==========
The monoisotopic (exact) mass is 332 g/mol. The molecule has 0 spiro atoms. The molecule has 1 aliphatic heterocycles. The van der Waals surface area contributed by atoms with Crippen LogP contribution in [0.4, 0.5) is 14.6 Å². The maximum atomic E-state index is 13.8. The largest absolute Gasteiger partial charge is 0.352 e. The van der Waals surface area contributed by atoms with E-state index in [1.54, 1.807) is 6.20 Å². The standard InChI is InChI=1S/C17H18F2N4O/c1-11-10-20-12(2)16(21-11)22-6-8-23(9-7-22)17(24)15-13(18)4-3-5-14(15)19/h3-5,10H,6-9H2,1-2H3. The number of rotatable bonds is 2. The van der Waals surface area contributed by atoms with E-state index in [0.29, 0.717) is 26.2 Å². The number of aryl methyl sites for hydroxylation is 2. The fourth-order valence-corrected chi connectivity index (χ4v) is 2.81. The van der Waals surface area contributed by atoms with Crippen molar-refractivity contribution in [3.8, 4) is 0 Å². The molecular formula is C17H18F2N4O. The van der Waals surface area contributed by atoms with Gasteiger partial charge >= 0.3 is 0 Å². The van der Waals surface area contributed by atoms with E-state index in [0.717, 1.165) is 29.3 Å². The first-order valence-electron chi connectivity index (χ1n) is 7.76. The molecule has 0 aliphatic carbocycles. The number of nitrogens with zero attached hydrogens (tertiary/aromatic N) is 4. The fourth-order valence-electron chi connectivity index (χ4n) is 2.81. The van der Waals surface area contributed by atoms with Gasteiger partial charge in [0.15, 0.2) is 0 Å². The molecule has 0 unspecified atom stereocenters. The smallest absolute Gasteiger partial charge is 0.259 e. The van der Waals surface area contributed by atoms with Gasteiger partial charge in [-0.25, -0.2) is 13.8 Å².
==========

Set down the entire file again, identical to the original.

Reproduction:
The monoisotopic (exact) mass is 332 g/mol. The molecule has 0 spiro atoms. The molecule has 1 aliphatic heterocycles. The van der Waals surface area contributed by atoms with Crippen LogP contribution in [0.4, 0.5) is 14.6 Å². The maximum atomic E-state index is 13.8. The largest absolute Gasteiger partial charge is 0.352 e. The van der Waals surface area contributed by atoms with E-state index in [1.54, 1.807) is 6.20 Å². The standard InChI is InChI=1S/C17H18F2N4O/c1-11-10-20-12(2)16(21-11)22-6-8-23(9-7-22)17(24)15-13(18)4-3-5-14(15)19/h3-5,10H,6-9H2,1-2H3. The number of rotatable bonds is 2. The van der Waals surface area contributed by atoms with E-state index in [0.29, 0.717) is 26.2 Å². The number of aryl methyl sites for hydroxylation is 2. The fourth-order valence-corrected chi connectivity index (χ4v) is 2.81. The van der Waals surface area contributed by atoms with Crippen molar-refractivity contribution in [3.8, 4) is 0 Å². The molecular formula is C17H18F2N4O. The van der Waals surface area contributed by atoms with Gasteiger partial charge >= 0.3 is 0 Å². The van der Waals surface area contributed by atoms with E-state index in [0.717, 1.165) is 29.3 Å². The first-order valence-electron chi connectivity index (χ1n) is 7.76. The molecule has 0 aliphatic carbocycles. The number of nitrogens with zero attached hydrogens (tertiary/aromatic N) is 4. The fourth-order valence-electron chi connectivity index (χ4n) is 2.81. The van der Waals surface area contributed by atoms with Gasteiger partial charge in [0.15, 0.2) is 0 Å². The molecule has 0 unspecified atom stereocenters. The smallest absolute Gasteiger partial charge is 0.259 e. The van der Waals surface area contributed by atoms with Gasteiger partial charge in [-0.25, -0.2) is 13.8 Å².